Extreme electron transport suppression in siloxane ring-based molecular devices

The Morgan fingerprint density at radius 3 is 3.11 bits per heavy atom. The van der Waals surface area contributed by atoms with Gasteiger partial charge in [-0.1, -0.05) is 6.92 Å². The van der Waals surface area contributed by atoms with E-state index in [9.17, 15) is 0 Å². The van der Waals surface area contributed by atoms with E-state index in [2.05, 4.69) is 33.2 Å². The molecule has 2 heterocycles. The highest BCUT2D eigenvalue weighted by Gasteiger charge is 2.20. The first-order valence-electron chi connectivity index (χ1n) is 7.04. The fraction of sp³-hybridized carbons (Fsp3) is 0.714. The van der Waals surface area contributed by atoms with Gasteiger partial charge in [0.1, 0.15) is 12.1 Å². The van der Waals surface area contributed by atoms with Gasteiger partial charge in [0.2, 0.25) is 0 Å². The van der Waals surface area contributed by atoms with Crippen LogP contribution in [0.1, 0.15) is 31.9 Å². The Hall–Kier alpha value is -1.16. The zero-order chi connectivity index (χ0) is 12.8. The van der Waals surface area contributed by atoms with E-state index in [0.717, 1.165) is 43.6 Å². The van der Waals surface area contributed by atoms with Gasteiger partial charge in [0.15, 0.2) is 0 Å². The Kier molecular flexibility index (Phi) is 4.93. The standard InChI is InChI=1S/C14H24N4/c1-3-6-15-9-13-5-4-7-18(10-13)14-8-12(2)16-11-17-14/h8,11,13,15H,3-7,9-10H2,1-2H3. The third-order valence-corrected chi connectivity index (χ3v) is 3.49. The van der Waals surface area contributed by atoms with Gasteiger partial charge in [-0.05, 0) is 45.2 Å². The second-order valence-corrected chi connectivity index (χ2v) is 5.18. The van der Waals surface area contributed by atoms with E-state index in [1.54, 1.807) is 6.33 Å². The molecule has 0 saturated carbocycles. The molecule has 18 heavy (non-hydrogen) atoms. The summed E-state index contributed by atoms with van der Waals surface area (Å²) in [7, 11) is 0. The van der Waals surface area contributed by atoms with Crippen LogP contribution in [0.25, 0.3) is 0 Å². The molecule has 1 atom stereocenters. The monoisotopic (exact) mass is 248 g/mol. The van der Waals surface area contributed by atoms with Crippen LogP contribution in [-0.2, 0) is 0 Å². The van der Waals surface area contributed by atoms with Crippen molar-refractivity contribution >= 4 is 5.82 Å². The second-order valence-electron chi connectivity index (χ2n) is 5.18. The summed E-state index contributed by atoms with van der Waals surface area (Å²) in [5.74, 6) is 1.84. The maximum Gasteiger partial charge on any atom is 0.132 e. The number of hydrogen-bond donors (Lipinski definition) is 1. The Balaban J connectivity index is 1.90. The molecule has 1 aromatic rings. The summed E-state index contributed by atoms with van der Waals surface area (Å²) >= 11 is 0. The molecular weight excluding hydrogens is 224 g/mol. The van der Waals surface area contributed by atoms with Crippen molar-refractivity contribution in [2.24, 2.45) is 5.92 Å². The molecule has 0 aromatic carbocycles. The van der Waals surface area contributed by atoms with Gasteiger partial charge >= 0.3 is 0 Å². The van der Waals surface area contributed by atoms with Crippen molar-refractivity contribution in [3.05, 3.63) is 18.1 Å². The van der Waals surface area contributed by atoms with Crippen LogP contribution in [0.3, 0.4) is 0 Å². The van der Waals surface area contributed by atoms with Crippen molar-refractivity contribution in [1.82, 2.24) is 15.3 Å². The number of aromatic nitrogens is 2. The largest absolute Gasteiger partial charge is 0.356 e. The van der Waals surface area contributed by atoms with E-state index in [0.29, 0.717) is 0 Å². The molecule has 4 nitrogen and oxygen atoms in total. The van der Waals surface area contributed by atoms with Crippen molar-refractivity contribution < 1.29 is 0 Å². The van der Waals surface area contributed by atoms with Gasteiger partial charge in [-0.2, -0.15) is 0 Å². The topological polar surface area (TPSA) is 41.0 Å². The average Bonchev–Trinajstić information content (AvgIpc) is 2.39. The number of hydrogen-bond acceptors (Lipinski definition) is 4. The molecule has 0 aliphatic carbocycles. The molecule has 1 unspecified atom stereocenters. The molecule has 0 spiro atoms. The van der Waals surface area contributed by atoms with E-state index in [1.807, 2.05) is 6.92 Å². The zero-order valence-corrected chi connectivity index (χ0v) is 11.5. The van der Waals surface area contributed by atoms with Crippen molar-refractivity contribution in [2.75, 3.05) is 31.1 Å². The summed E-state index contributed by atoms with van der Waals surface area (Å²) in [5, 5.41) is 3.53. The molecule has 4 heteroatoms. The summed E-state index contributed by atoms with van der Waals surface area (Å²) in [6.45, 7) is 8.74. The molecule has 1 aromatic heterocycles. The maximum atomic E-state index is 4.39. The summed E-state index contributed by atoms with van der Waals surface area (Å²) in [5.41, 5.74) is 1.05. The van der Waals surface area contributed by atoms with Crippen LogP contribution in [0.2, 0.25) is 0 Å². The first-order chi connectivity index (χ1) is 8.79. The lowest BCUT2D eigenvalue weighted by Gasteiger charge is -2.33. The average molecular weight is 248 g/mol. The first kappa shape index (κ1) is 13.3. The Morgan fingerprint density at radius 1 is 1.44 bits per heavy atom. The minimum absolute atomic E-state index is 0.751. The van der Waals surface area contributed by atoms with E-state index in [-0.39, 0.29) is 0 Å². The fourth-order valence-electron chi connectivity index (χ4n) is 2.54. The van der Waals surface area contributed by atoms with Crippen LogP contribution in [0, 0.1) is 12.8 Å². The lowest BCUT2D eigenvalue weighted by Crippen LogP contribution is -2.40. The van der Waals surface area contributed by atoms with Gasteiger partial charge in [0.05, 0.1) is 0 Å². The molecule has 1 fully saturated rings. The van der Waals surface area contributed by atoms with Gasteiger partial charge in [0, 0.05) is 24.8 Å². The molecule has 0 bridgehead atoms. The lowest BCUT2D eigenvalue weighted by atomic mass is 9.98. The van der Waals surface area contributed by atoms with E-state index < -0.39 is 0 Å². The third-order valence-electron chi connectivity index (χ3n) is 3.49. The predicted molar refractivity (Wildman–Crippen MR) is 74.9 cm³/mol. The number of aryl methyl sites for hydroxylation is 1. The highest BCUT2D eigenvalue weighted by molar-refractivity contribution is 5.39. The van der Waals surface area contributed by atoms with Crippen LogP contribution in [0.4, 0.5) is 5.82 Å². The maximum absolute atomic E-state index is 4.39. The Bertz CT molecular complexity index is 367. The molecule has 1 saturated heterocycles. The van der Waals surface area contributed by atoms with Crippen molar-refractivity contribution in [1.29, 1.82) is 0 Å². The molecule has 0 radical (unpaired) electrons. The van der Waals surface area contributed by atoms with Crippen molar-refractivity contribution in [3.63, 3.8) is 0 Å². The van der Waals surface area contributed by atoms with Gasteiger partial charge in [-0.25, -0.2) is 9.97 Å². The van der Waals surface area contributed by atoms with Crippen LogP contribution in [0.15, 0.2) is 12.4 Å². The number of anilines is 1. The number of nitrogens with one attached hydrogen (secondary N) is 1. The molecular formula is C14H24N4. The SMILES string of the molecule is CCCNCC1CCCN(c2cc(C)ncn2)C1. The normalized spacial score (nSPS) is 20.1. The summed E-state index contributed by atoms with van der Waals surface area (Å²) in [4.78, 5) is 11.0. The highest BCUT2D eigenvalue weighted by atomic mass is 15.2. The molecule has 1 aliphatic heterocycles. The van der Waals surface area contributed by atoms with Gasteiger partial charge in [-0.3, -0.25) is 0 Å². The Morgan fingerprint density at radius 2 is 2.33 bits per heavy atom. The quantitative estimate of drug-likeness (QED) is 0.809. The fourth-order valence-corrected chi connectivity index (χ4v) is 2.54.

Single-molecule device studies have traditionally focused on highly conducting examples. However, molecular insulators are as important as molecular conductors for progress in nanoscale electronics. This work innovatively reveals the promising prospects and the superiority of siloxane molecular rings to achieve the same function as SiO2 on the single molecule scale, functioning as a molecular insulator in electronics, and theoretically analyzes the size-dependent electron transport decay of siloxane ring-based single-molecule devices in contrast to alkane ring-based ones. Results indicate that siloxane ring-based devices possess stronger transport suppression and steeper transport recession than alkane ring-based ones, which is attributed to weaker electronic coupling through the backbone of siloxane rings and is intrinsic to the nature of the Si–O bond. Furthermore, the electron transport decay in each kind of molecular ring-based device originates from the increasing degree of overall structural fluctuations in the molecular rings.